Both AltspaceVR and ENGAGE offer mute all features for events, muting the entire audience until you unmute them individually or en mass. We highly recommend activating that once the event begins to limit the number of open mics.
As you and your moderators monitor the crowds, know that display names and user names are not indicative of a potential troll. Some people are either naive or tend to make bad decisions before being educated otherwise. Many trolls use “human” sounding names to avoid immediate detection. Same goes for avatar and clothing choices. They likely do not look like trolls.
Social VR platforms work hard to stay open and yet restrictive enough to make life a little more complicated for those intent on doing harm. Like our classrooms, it is always a fine line and challenge to maintain respect, control, tolerance, and freedom of expression.
Remember, this only impacts events that are open-to-the-public, not private. Many events remain troll-free.
AltspaceVR Hosting and Moderation Tools
The key to limiting the damage these verbal abuses is to use the Mute All feature in the Host Tools.
When you are ready for interactivity, turn on the Raise Hand feature to add a hand button to the lower right corner of the user’s screen. When clicked, the user is added to the Participation queue. Unmute them when it is their turn to speak, and mute them when done, removing them from the list to focus on the other audience questions or comments.
The ratio of moderators to audience members is about 1 to 15. Most events in AltspaceVR are limited to 30, so 2-3 moderators at this time is recommended. One or two is normally acceptable.
Have one moderator keep the Host Panel open to Participation or Open Mics. When a person speaks, they will see the vocal activity level on the screen. Click the hamburger lines to access the options for that individual. Mute first, then remove the speaker from the event if appropriate directly from the Host Panel screen. This prevents the need to chase them to grab their name tag for action as some experienced trolls move around quickly to avoid capture and action.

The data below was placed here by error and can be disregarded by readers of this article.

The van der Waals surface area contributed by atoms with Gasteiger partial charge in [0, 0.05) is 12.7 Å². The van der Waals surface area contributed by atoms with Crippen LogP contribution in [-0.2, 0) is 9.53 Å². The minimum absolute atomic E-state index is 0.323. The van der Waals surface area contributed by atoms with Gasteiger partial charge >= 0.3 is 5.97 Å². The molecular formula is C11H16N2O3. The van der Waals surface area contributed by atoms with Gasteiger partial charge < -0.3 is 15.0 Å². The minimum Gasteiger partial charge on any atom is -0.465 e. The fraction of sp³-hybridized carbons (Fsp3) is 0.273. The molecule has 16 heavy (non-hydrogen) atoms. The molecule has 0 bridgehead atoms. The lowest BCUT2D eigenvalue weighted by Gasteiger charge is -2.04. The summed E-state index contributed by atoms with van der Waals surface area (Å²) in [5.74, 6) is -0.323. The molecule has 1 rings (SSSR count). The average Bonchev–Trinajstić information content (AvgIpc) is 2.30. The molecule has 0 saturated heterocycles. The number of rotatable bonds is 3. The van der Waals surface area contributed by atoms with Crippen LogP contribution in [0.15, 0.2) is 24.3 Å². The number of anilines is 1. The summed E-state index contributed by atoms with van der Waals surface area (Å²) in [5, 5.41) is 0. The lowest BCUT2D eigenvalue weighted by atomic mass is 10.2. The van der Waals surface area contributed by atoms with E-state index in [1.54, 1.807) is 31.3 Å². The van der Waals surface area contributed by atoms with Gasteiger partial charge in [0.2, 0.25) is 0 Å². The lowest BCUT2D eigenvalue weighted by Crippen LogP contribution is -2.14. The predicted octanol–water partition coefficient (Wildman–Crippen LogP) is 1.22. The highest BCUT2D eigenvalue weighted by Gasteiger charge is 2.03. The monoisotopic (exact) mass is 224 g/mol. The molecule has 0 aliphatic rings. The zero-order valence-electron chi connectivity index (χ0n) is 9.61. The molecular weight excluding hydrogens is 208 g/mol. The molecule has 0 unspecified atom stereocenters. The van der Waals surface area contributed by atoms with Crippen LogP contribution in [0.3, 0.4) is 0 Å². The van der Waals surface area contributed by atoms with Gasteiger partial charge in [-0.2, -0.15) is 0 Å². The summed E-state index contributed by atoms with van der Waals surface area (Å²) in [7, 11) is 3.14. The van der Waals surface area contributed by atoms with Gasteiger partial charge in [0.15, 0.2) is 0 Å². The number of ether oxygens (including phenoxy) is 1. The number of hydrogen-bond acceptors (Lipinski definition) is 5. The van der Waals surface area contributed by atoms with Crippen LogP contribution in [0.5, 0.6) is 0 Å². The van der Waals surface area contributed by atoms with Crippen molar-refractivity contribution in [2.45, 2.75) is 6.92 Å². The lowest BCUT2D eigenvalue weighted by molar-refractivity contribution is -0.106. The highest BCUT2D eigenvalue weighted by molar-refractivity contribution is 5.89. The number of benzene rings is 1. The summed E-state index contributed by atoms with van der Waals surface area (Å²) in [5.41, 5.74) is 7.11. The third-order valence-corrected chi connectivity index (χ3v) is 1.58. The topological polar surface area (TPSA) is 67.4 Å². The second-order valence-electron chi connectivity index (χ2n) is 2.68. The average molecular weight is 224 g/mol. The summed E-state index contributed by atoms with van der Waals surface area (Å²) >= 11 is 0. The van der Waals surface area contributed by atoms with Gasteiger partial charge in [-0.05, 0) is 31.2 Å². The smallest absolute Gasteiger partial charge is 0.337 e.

After confirming the kick, ensure moderators select Trolling on the removal report. This sends a flag to the AltspaceVR staff on duty to track and monitor for trolling behavior and potentially act to remove them permanently.
Unfortunately, the removal is not permanent as some trolls create a new account and continue their attacks. We need to be just as persistent.
Similar to AltspaceVR, public events in ENGAGE have the ability to offer various mute and removal features. So far, ENGAGE has seen few troll experiences.
- Mute All: Mutes all of the audience members.
- Mute All But Allow UnMute: An option on the Mute All dialogue box allows users to unmute themselves.
If you are hosting an event open-to-the-public and you are unfamiliar with those entering, consider using only the first option.
Among the other event hosting settings is the ability to moderate by removing someone from the session with the option to return, or banning them so they will not be able to return. There is no reporting system yet in ENGAGE so this is a fairly quick action.
Check their ENGAGE Events Guide for more specifics and instructions on their event hosting and moderation tools.
Fear VR Events Not
The issue of trolls is felt across all of the VR metaverse, unfortunately. There have also been Zoombombing attacks by trolls in Zoom and a few other public online conferencing platforms. As soon as their tricks are figured out, they move onto another platform, and so on.
We’ve all had disruptive and troublemaker students, and this is no different. Many of us still hold VR as a precious, protected space, so this feels different. Luckily, these are rare situations. For most, VR continues to be a transcendent experience for many users.
Educators in VR continues to host dozens of events a month in AltspaceVR, ENGAGE, and other VR platforms. Come join us and ask us about hosting your own events and classes at the end of the event. You’ll find that social VR is safer than you think.
If you wish help supporting your event, consider hiring the Educators in VR production team for event management, moderation, and more. Our experienced team is here to help ensure your VR experience in education is safe and easy.